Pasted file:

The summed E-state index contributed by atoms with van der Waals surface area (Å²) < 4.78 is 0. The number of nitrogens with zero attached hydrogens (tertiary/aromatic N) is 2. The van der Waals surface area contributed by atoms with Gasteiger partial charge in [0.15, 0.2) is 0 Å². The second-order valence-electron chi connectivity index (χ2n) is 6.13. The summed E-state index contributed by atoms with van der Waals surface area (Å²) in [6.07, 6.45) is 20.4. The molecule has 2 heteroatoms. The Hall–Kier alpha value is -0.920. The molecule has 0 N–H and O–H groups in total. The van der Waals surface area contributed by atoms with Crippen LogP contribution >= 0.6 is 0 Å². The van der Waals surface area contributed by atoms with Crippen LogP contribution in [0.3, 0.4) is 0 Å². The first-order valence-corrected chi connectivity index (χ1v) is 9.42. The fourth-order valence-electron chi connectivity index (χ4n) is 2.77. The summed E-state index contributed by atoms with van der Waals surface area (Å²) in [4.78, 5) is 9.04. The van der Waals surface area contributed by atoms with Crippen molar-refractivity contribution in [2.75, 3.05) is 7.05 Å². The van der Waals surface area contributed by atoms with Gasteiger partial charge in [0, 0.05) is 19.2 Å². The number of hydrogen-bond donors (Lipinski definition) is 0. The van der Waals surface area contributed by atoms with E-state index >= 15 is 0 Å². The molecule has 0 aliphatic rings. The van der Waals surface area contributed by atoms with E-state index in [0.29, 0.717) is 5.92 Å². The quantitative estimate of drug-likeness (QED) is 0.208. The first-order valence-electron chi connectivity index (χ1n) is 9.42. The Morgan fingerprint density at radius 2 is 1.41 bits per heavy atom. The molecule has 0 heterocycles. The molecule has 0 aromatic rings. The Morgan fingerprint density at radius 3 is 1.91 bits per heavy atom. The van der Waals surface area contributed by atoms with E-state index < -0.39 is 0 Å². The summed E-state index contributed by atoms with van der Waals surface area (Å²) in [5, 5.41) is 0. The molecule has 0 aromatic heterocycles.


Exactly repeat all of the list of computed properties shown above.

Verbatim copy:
The summed E-state index contributed by atoms with van der Waals surface area (Å²) < 4.78 is 0. The number of nitrogens with zero attached hydrogens (tertiary/aromatic N) is 2. The van der Waals surface area contributed by atoms with Gasteiger partial charge in [0.15, 0.2) is 0 Å². The second-order valence-electron chi connectivity index (χ2n) is 6.13. The summed E-state index contributed by atoms with van der Waals surface area (Å²) in [6.07, 6.45) is 20.4. The molecule has 2 heteroatoms. The Hall–Kier alpha value is -0.920. The molecule has 0 N–H and O–H groups in total. The van der Waals surface area contributed by atoms with Crippen LogP contribution >= 0.6 is 0 Å². The van der Waals surface area contributed by atoms with Crippen LogP contribution in [0.3, 0.4) is 0 Å². The first-order valence-corrected chi connectivity index (χ1v) is 9.42. The fourth-order valence-electron chi connectivity index (χ4n) is 2.77. The summed E-state index contributed by atoms with van der Waals surface area (Å²) in [4.78, 5) is 9.04. The van der Waals surface area contributed by atoms with Crippen molar-refractivity contribution in [2.75, 3.05) is 7.05 Å². The van der Waals surface area contributed by atoms with Gasteiger partial charge in [0, 0.05) is 19.2 Å². The number of hydrogen-bond donors (Lipinski definition) is 0. The van der Waals surface area contributed by atoms with E-state index >= 15 is 0 Å². The molecule has 0 aliphatic rings. The van der Waals surface area contributed by atoms with E-state index in [0.29, 0.717) is 5.92 Å². The quantitative estimate of drug-likeness (QED) is 0.208. The first-order valence-electron chi connectivity index (χ1n) is 9.42. The Morgan fingerprint density at radius 2 is 1.41 bits per heavy atom. The molecule has 0 heterocycles. The molecule has 0 aromatic rings. The Morgan fingerprint density at radius 3 is 1.91 bits per heavy atom. The van der Waals surface area contributed by atoms with E-state index < -0.39 is 0 Å². The summed E-state index contributed by atoms with van der Waals surface area (Å²) in [5, 5.41) is 0. The molecule has 0 aromatic heterocycles.